Adila (Dee) is the founder of The Good Tee, a selection of the greenest tees you may own!
Who is the Good Tee?
The Good Tee is the greenest shirt you may own! Not just a shirt, but the Good Tee also creates fair trade hair accessories, facemasks, organic childrens apparel, and natural tye-dye kits! They are a certified B Corporation, Fair trade Cotton certified and measure their environmental impact and more!
The Good Tee, like Scoria World, also holds sustainability and social good close to home. In 2008, The Good Tee’s founder, Adila Cokar, was moved by the ongoing poverty issue of cotton farmers in India. With high levels of illiteracy and limited land holdings, many farmers become dependent on selling their cotton well below the cost of production. Aware of the toll that poverty took on their mental health, Adila created The Good Tee, which aims to implement slower production schedules, ethical working conditions, and fair deals for all.
We met Dee a few years ago when we were just a startup. We spoke with her to get you some advice that can help you on sustainable and conscious shopping.
Can you give us 4 main tips for shopping consciously and sustainably?
1. Slow down, breathe and take the time to think about where and to whom you are giving your money.
2. Support small and local wherever you can, even if they manufacture overseas, local ethical and transparent companies may also be hiring locally and support local economy. So, it's also a question you can ask the companies.
3. When you're looking for ethical products, take the time to check their website, follow them or look at their Instagram. And ask, how transparent are they with who they work with? Transparency is a good way of seeing how well they are treating their supply chain. If it’s not clear #whomademyclothes, it takes one minute to push out a tweet.
4. Ask these questions: How is the company supporting the environment? Are they contributing towards creating a healthier planet? Do they help with diverting from landfills?
How does is your company staying ethical and sustainable?
We are transparent and showcase our supply chain. We also provide a factory walk through of the factory here.
You may be “winning” when you see a $10 t-shirt, but someone along the supply chain is seriously being hurt or taken advantage of. There are so many people in the supply and everyone deserves a fair deal. Shop less and spend a little more on quality pieces that are a fair price. Quality is a product that lasts. And if a product lasts the time it takes to reach the landfills is prolonged.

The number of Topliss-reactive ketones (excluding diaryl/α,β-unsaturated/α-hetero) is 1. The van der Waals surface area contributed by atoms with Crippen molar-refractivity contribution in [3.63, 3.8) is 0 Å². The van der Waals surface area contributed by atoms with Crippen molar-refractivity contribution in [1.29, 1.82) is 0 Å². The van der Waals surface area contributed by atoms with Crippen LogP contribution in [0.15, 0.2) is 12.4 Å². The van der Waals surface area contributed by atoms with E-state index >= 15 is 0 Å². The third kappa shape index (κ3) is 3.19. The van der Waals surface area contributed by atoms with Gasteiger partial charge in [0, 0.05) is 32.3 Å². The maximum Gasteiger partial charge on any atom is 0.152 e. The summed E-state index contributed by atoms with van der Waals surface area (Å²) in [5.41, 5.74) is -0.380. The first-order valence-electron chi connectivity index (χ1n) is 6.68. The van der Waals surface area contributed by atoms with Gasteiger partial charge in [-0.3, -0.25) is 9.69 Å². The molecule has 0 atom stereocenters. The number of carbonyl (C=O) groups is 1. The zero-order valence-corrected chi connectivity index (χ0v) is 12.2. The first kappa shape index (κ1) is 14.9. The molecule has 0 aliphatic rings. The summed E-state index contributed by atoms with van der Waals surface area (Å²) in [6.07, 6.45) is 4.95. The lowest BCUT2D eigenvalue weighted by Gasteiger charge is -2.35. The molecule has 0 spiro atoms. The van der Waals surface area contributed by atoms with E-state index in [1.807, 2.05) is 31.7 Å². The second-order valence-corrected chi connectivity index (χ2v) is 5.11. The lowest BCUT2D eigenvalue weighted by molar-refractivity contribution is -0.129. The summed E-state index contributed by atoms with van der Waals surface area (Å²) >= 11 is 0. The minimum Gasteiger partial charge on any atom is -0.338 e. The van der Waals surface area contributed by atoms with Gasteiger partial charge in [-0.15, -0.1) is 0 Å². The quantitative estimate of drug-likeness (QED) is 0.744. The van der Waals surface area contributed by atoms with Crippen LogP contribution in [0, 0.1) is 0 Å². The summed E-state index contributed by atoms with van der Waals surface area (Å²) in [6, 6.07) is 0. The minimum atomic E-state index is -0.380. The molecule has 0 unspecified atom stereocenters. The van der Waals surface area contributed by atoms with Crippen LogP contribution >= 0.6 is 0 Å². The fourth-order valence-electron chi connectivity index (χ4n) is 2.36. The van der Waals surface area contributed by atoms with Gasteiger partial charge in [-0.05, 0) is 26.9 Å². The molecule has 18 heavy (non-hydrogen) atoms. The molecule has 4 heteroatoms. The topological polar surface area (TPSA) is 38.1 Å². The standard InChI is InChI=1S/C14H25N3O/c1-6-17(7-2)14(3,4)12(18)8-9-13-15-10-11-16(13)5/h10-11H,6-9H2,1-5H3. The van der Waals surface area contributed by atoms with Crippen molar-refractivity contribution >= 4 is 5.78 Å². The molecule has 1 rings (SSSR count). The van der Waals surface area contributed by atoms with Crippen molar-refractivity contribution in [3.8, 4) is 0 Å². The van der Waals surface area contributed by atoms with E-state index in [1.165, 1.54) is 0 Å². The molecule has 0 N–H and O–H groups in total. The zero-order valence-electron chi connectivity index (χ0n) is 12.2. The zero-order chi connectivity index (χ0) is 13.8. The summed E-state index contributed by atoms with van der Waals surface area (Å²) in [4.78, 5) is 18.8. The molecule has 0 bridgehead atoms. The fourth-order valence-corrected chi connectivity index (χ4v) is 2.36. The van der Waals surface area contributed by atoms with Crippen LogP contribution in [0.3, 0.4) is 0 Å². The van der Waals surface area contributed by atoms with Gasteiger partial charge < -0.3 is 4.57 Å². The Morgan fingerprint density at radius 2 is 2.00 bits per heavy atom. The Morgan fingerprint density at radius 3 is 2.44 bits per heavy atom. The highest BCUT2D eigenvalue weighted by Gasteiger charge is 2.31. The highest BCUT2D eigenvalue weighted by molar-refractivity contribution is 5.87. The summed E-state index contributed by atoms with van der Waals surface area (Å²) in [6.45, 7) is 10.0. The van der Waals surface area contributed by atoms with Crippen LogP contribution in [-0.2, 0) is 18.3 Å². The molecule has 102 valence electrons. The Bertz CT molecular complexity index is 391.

Can you tell us why you chose to use organic cotton as your main material for your apparel line?
In the last 12 years, I've travelled back and forth to India to work with the factories. I’ve built strong relationships and value the skill and effort that goes into the entire process. The process starts with the seed, moves through knitting and dying to the finished product. Over the years I never had the opportunity to meet the farmer. There is a huge disconnect. I can order certified organic cotton yarn, but I never knew where the farmer was. I also started to learn about the high number of suicides of cotton farmers. They live in poverty and are often taken advantage of. After writing my book, I decided to launch The Good Tee and had his Fair Trade cotton certified to support farmers.
How is organic cotton sustainable and why would you recommend it? Can you describe the properties of why its green?
Organic cotton means that the crops aren’t treated with pesticides, insecticides, herbicides and Genetically Modified Organisms. These toxins are harmful for farmers and workers, us as consumers, and entire wildlife eco-systems.
Next to linen, cotton is by far the most sustainable fibre. Organic cotton is natural, unlike polyester which is a synthetic (considered plastic) fibre. It takes cotton only 20 years to biodegrade compared to polyester which takes 200 years. Our landfills are piling up so anything that biodegrades is better. Your skin needs to breathe, natural is key. It just feels better too.
For someone who wants to start a sustainable fashion brand, what resources would you recommend they check out?
I would definitely recommend Source My Garment, the first-ever step-by-step insider’s guide for entrepreneurs and fashion start-ups to build a thriving, prosperous, and sustainable design business. I wrote this book to help fashion designers fully understand the process of getting from idea to manufacture, in an easy-to-understand step-by-step guide to kickstart production. The reader will learn how to plan effectively, lower costs, avoid potential manufacturing problems, prepare for production, design sustainably and more.
To see more from Adila, or The Good Tee at thegoodtee.com and on Instagram at @thegoodtee_!